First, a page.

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2 FINDINGS AND CONCLUSIONS briefs for these higher-ups, but also that the information provided to them is not fully integrated across these domains by the OSD staff for optimal decision making by the MDA. Programs and technical reviews are often not being optimally synchronized with program events. Speakers gave examples of requirements reviews being conducted after contracts had been awarded and other similar occurrences of inappropriate sequencing. The committee was briefed on emerging acquisition policy with its emphasis on pre-Milestone A activities to ensure a better under- standing of alternative technical requirements. The committee believes there is ample opportunity for the Air Force and DOD to improve the timing of these reviews and even to consolidate reviews at the service staff level and below to eliminate redundancy and mitigate the associated burdens and costs. Finding 1a. A significant share of a PM’s time is spent on preparing for and participating in milestone and other reviews. Finding 1b. The large number of reviews diverts a PM’s attention from the execu- tion of his or her program. Finding 1c. Reviews impose significant costs on program leadership teams. The committee interviewed a number of PMs to obtain their views on the time they spent and the costs associated with carrying out these various reviews. It also sought their assessment of how the conduct of these reviews affects their ability to carry out the day-to-day tasks associated with their programs. The PM survey also asked respondents to address these issues. In every case, those inter- viewed or surveyed cited significant costs in terms of money and time to carry out the reviews, and most of them also noted an adverse impact on their ability to carry out other PM responsibilities. Sixty-nine percent of survey respondents said they were working 51 or more hours per week (Survey Question 1.4) and on average were able to spend only 46 percent of that time managing their program at wing level or below (Survey Question 1.5). About 20 percent of their time was spent reporting up the chain of command above the wing level (Survey Question 1.5). In addition, many of the respondents cited the need to dedicate hundreds or thousands of program staff and contractor hours to carry out the reviews, with concomitant money and time lost from their everyday duties (based on write-in responses to Survey Questions 3.11-3.14 and 3.26-3.29). Finding 1d. Many higher-level reviews do not contribute to program execution in proportion to their expenditure of time and effort. While those interviewed identified benefits they received from reviews that were effectively carried out, a number of survey respondents and interviewees said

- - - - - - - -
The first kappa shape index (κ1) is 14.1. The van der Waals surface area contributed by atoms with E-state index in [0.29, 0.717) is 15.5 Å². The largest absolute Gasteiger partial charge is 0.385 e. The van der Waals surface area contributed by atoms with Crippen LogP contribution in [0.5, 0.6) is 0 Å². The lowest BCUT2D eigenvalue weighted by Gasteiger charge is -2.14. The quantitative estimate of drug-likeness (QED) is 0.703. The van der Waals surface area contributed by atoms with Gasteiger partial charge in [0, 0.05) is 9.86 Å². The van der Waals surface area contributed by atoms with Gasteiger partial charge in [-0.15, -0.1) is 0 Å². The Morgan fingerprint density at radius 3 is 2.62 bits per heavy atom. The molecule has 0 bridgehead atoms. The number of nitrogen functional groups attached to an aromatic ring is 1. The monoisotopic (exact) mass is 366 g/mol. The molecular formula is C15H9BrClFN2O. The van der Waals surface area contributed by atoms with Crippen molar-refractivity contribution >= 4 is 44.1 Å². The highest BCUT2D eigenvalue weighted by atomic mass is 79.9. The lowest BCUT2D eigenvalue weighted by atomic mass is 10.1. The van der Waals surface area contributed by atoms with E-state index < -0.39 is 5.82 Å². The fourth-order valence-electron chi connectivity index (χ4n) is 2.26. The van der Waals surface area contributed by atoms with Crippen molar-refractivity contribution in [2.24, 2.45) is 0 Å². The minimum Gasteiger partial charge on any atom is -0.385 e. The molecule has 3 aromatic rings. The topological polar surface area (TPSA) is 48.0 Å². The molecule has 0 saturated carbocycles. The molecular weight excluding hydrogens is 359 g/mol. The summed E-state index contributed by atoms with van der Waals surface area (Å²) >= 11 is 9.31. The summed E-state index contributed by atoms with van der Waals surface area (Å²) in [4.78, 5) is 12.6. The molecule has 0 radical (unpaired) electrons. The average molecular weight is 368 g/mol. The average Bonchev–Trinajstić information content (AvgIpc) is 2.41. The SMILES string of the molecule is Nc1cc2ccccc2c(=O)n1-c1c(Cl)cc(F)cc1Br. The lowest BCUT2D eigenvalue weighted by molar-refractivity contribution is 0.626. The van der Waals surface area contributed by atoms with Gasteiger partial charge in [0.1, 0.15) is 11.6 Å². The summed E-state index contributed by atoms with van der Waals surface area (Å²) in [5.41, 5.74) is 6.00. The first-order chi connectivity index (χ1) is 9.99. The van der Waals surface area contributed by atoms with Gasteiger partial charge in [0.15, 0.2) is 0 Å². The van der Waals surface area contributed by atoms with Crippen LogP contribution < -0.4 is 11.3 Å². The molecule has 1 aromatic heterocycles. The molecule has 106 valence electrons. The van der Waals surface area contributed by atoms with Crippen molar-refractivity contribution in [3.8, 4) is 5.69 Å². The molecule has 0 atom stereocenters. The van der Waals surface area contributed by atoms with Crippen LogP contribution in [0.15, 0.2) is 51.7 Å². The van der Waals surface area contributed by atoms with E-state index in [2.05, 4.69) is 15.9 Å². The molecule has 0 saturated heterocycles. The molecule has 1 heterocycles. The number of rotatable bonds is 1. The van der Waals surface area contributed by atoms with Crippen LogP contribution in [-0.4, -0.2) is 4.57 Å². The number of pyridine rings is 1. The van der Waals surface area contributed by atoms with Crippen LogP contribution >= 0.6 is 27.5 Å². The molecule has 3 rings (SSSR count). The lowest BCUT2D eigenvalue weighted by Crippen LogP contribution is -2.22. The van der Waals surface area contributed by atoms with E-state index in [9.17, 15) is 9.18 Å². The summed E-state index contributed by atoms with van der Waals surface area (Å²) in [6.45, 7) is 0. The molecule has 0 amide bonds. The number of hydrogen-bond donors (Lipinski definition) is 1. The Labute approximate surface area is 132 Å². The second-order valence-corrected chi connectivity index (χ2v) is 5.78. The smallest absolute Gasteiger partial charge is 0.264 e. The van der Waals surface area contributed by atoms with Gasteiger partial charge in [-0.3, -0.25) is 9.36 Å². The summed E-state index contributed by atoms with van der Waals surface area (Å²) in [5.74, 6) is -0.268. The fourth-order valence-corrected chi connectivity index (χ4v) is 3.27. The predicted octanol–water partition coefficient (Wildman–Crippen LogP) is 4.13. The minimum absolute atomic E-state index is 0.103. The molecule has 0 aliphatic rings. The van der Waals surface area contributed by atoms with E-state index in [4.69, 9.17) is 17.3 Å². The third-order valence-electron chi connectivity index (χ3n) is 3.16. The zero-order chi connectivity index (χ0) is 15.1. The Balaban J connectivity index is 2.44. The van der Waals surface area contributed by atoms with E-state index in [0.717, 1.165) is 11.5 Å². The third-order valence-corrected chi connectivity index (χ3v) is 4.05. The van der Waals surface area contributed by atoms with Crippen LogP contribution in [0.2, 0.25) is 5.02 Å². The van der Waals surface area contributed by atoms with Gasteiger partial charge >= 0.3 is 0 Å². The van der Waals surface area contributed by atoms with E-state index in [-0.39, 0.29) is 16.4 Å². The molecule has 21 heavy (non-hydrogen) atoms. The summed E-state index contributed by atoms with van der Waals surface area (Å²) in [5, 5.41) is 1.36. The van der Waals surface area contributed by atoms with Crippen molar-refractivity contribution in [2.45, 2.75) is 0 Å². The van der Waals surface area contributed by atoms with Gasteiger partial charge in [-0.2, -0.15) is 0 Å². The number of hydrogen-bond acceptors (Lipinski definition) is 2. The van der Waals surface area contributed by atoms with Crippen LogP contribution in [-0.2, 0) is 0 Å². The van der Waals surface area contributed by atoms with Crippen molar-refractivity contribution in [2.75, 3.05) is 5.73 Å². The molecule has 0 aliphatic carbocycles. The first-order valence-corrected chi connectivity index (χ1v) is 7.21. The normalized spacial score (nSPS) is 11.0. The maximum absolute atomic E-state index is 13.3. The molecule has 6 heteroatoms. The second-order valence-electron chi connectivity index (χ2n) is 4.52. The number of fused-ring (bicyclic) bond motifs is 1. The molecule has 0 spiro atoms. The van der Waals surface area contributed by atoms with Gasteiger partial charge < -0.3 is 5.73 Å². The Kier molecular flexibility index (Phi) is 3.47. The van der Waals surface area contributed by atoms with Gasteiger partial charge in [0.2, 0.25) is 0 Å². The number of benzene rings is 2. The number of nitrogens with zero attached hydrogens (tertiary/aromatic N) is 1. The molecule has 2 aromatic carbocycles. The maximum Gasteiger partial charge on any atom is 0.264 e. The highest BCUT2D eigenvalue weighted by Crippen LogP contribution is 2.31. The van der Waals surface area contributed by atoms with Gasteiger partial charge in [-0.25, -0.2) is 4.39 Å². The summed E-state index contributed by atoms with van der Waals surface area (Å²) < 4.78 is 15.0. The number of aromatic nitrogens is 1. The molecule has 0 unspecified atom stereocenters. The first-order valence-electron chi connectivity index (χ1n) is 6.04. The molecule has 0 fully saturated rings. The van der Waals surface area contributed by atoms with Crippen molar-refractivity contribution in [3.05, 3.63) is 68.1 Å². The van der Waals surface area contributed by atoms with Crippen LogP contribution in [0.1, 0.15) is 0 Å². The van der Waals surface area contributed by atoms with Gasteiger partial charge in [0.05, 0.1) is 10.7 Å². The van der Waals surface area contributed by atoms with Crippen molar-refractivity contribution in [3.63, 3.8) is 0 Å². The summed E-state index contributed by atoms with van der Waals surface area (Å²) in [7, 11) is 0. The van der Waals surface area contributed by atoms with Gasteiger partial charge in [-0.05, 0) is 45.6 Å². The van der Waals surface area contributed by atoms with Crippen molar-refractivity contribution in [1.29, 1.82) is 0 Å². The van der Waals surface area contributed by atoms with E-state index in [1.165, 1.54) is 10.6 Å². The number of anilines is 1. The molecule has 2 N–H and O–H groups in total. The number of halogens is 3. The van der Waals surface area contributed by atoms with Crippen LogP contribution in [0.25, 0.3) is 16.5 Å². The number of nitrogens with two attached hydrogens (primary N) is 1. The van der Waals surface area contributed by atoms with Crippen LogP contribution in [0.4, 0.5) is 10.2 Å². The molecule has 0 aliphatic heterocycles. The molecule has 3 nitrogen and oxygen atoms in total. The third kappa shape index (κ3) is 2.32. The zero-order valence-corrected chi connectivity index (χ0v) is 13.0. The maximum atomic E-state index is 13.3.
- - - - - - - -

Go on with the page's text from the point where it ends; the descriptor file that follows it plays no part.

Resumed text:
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2 OPTIMIZING USAF AND DOD REVIEW OF AIR FORCE ACQUISITION PROGRAMS they received no significant benefit or improvement to program cost, schedule, or performance (CSP) from the effort. For example, 29 PMs identified what they considered the least beneficial (from the standpoint of program CSP) higher- level review they had been involved in. Eighty percent of them cited no positive impact on CSP from this “least beneficial review” (based on written-in responses to Survey Question 3.24). Some even went so far as to say that the review had actually had a negative impact on CSP by delaying program schedule or increasing program costs in the case of reviews that were ineffectively carried out (based on written-in responses to Survey Question 3.25). It should be noted that the PMs were not questioned on ancillary benefits such as sponsorship, which they may not have viewed as a direct program benefit. Finding 1e. No one in the Air Force or OSD is responsible for monitoring the number of program and technical reviews or the workload they give rise to or their cost, effectiveness, and cumulative impact on PMs. Based on the committee’s review of the OSD and Air Force organizational structures and its discussions with senior DOD leadership, no one is responsible for monitoring the direct costs of program and technical reviews, in terms of the time, personnel usage, extra costs, and effects on contractors and the PM. Conclusion 1. Many reviews add little value and others do not add value in pro- portion to the effort required. Reducing the number of such reviews or combining them could increase the time available to the PMs to more effectively manage their programs. Finding 2. The sequencing, timing, and frequency of reviews are often not tied to the program schedule in a manner that most effectively supports the program and its execution. Forty-three percent of survey respondents commenting on the least beneficial reviews suggested that those reviews could be more effective if they were con - ducted less frequently and at a more appropriate time in the program’s life cycle (generally earlier) (Survey Question 2.6). Conclusion 2. Reviews could be more effective if they were sequenced and timed to provide the information needed for program execution. Chapter 3 describes an approach for beginning to achieve this result. Finding 3a. The program review principals, key stakeholders, and subject matter experts do not always attend program reviews.